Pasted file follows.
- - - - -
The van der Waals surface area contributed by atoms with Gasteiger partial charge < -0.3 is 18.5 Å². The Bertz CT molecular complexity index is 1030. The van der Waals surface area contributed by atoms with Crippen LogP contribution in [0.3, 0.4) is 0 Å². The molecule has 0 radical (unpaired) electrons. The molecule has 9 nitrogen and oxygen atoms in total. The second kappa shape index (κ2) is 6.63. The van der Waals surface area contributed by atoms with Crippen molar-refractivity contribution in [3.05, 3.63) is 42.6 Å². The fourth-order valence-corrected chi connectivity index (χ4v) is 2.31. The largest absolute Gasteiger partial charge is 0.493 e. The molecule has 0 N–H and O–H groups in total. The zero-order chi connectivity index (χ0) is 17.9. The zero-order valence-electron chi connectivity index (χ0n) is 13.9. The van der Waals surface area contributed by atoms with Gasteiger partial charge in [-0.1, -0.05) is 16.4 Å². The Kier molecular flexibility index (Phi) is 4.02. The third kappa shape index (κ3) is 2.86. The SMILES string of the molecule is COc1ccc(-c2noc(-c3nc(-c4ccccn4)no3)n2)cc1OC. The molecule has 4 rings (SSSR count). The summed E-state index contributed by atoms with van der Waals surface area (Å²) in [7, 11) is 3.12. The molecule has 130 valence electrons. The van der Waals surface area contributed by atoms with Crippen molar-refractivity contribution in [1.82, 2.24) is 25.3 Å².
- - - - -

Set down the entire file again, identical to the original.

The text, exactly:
The van der Waals surface area contributed by atoms with Gasteiger partial charge < -0.3 is 18.5 Å². The Bertz CT molecular complexity index is 1030. The van der Waals surface area contributed by atoms with Crippen LogP contribution in [0.3, 0.4) is 0 Å². The molecule has 0 radical (unpaired) electrons. The molecule has 9 nitrogen and oxygen atoms in total. The second kappa shape index (κ2) is 6.63. The van der Waals surface area contributed by atoms with Crippen molar-refractivity contribution in [3.05, 3.63) is 42.6 Å². The fourth-order valence-corrected chi connectivity index (χ4v) is 2.31. The largest absolute Gasteiger partial charge is 0.493 e. The molecule has 0 N–H and O–H groups in total. The zero-order chi connectivity index (χ0) is 17.9. The zero-order valence-electron chi connectivity index (χ0n) is 13.9. The van der Waals surface area contributed by atoms with Gasteiger partial charge in [-0.1, -0.05) is 16.4 Å². The Kier molecular flexibility index (Phi) is 4.02. The third kappa shape index (κ3) is 2.86. The SMILES string of the molecule is COc1ccc(-c2noc(-c3nc(-c4ccccn4)no3)n2)cc1OC. The molecule has 4 rings (SSSR count). The summed E-state index contributed by atoms with van der Waals surface area (Å²) in [7, 11) is 3.12. The molecule has 130 valence electrons. The van der Waals surface area contributed by atoms with Crippen molar-refractivity contribution in [1.82, 2.24) is 25.3 Å².